Some thoughts from Mark Palko:
Of all the subjects a student is likely to encounter after elementary school, mathematics is by far the easiest to teach yourself. . . .
What is it that makes math teachers so expendable? . . .
At some point all disciplines require the transition from passive to active and that transition can be challenging. In courses like high school history and science, the emphasis on passively acquiring knowledge (yes, I realize that students write essays in history classes and apply formulas in science classes but that represents a relatively small portion of their time and, more importantly, the work those students do is fundamentally different from the day-to-day work done by historians and scientists). By comparison, junior high students playing in an orchestra, writing short stories or solving math problems are almost entirely focused on processes and those processes are essentially the same as those engaged in by professional musicians, writers and mathematicians. Unlike music and writing, however, mathematics starts out as a convergent process. . . .
This unique position of mathematics allows for any number of easy and effective self-study techniques. . . . All you need is a textbook and a few sheets of scratch paper. You cover everything below the paragraph you’re reading with the sheet of paper. When you get to an example, leave the solution covered and try the problem. After you’ve finished check your work. If you got it right you continue working your way through the section. If you got it wrong, you have a few choices. . . .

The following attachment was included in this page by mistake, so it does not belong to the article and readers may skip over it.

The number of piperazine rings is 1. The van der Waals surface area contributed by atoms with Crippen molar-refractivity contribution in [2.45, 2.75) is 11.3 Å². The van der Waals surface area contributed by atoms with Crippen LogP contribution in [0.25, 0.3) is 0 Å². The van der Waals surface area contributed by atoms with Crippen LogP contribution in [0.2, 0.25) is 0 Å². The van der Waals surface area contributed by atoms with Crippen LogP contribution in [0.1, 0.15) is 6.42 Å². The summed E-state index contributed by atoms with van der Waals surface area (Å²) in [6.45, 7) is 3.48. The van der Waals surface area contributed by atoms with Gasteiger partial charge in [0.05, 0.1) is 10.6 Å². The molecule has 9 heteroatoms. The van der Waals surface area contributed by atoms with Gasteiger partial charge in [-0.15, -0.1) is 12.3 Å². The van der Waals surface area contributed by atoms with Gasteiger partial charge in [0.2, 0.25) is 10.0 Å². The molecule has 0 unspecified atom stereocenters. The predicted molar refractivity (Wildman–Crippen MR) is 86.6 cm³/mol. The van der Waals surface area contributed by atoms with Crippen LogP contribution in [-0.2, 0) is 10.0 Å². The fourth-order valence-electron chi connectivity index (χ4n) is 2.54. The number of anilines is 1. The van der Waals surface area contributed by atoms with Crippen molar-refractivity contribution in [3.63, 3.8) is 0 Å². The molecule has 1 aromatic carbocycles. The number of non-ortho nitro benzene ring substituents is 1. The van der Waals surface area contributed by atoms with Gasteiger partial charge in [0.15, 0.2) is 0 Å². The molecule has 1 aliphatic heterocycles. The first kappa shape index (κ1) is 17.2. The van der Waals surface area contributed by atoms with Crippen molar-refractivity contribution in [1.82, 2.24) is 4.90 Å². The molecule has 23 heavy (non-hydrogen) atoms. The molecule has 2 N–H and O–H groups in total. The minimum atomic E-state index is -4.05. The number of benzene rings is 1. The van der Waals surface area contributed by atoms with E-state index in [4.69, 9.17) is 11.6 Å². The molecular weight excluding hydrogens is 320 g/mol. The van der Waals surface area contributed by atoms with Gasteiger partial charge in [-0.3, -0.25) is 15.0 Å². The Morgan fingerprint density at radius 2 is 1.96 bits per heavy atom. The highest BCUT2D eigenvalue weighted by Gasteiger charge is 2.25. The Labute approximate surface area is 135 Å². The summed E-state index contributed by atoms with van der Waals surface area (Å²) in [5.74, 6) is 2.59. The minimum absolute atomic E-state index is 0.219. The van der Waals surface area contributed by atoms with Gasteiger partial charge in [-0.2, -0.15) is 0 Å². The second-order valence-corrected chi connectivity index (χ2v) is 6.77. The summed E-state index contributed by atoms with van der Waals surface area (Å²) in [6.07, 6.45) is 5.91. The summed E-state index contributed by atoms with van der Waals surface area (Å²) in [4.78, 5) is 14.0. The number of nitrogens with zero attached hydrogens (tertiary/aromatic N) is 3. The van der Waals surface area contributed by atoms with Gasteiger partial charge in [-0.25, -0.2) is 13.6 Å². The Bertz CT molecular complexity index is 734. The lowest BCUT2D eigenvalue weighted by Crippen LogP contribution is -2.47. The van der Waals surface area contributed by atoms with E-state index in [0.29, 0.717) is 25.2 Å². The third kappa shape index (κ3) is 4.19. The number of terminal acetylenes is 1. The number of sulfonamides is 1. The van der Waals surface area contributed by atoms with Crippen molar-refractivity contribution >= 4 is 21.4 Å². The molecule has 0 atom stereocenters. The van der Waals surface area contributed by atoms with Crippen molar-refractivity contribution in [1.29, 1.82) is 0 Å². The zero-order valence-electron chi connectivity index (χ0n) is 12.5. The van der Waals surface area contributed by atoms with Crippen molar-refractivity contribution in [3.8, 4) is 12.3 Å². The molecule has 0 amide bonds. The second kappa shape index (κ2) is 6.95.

I have nothing to add to this except to agree that, yes, doing mathematical research (or, at least, doing mathematics as part of statistical research) really is like doing math homework problems! An oft-stated distinction is that homeworks almost always have a clear correct answer, whereas research is open-ended. But, actually, when I do math for my research, it surprisingly often does work out. Doing (applied) mathematical research is a little bit like waking through the woods: sometimes I get stuck and have to work around an obstacle, and I usually don’t end up exactly where I intend to go, but I usually make some progress. And in many cases the math is smarter than I am, in the sense that, through mathematical analysis, I’m able to find a correct answer that is surprising, until I realize how truly right it is.
Also relevant is Dick De Veaux’s remark that math is like music, statistics is like literature.